“The solution to adult problems tomorrow depends on large measure upon how our children grow up today.”
– Margaret Mead
“We cannot solve our problems with the same thinking we used when we created them.”
– Albert Einstein
In my current series here on WordPress I have been writing about what constitutes, and what contributes to success. I’ve asked:
Which qualities do entrepreneurs needs to hone while traveling the road to achieving success? What balls need to be juggled in the air, one always front and center, catching and possibly keeping our attention for a while so that we improve?
It’s not just about maintaining focus or inculcating specific traits through repeated behaviors. Successful entrepreneurship goes beyond nurturing specific ways of thinking and the nature of someone’s brain wiring.
As I wrote in my latest article for The Huffington Post:
“Whether or not entrepreneurship traits are innate or learned is no longer the issue. The issue is that’s it’s time to foster more entrepreneurship; especially for women; in thinking and deed. It’s time to start rethinking the human experience as a process by which we transform “me” into “we.” It will have far reaching effects on our educational curricula, our political outlook, our global economy, and our collective work/life balance.
So how do we start? By understanding and then choosing what traits to instill, to foster an entrepreneurial mindset in all places, and for all people.”
The road to success in life, but especially in entrepreneurship, is not a linear one, and sometimes not even a visible one. That’s why the application of consistent, scaffolded, and methodical problem solving is so crucial for one’s trajectory and workflow. I first wrote about problem solving and the need for a unified approach to educating others about it, as an Autism specialist/speech therapist turned keynote speaker. One who gave special education social communication seminars around North America since 2009. I began promoting a five step problem solving hierarchy, which I first developed as part of my Socially Speaking™ Social Skills Curriculum. It became my first Minimally Viable Product (MVP) a la the Lean Startup movement/philosophy of Eric Reis and Steve Blank.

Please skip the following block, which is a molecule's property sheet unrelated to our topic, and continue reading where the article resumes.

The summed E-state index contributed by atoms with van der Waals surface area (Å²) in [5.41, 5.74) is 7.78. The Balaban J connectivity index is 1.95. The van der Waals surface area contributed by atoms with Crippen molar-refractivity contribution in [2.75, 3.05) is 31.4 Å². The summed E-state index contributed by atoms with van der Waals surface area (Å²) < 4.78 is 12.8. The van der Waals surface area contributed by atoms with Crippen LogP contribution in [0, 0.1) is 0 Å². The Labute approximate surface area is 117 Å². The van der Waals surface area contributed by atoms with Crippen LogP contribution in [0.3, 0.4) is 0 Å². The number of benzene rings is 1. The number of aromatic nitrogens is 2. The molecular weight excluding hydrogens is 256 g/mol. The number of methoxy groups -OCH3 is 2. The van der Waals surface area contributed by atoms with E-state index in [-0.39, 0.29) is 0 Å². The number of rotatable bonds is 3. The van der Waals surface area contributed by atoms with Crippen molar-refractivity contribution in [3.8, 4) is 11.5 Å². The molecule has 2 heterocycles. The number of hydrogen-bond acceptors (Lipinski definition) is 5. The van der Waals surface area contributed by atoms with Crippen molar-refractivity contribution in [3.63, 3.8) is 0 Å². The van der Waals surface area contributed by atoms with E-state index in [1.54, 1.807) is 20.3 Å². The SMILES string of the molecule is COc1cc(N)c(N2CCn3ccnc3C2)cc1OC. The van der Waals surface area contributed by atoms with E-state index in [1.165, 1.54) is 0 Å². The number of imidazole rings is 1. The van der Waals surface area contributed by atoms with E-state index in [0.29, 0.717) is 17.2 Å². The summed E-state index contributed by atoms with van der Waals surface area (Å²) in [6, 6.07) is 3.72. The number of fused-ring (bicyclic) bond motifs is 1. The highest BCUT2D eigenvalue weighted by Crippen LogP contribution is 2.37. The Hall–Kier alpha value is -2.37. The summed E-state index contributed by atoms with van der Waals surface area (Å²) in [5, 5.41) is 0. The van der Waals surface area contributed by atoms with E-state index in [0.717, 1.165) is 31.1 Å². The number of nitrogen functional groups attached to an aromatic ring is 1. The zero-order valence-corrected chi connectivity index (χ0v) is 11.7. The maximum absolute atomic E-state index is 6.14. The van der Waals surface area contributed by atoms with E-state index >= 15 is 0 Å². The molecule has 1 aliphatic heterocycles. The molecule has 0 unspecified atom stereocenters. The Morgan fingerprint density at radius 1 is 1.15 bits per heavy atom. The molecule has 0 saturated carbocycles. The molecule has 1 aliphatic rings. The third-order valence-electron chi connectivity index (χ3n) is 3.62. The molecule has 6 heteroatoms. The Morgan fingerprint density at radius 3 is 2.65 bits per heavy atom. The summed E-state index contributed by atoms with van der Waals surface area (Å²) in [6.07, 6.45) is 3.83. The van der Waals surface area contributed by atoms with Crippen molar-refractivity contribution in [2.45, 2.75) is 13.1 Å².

I again wrote about the importance of problem solving and about my 5 step hierarchy in my book, The NICE Reboot. Both my hierarchy and my book were just reviewed by Marty Zwilling, who posted his great insights and impressions here and here. I sincerely thank him for his time and attention to my book. I am also humbled and honored by his accurate, insightful, and succinct post which captures the essence of what kinds of messages I am trying to convey through my writings.
I invite readers to check out my book and my 3 blogs; WordPress, Tumblr, and The Huffington Post, to learn more. More about the mindset and the “playground politics” entrepreneurs need to know today, especially women. More about the philosophy, psychological aspects, and practical aspects of The NICE Initiative for Female Entrepreneurship which I am in the processing of creating and launching. I am doing so to help solve two problems:
1. Women entrepreneurs have been treated differently than men for years. It’s time to change that.
2. Women entrepreneurs, with their high emotional IQs, collaboration skills, and understanding that civic engagement is an important component of one’s mission and strategy, have not always had the access to the kind of education needed to become more tech savvy, to harness it for social causes and disruptive innovation. Technology is changing the future of one’s work/life balance, one day at a time, one person at a time. It is also changing both the trajectory of people’s career choice and their educational regimen as a whole. It’s time to help more women engage in leadership and be engaged; across the board and in all industries.
Why is problem solving so important to the human experience but especially in entrepreneurship?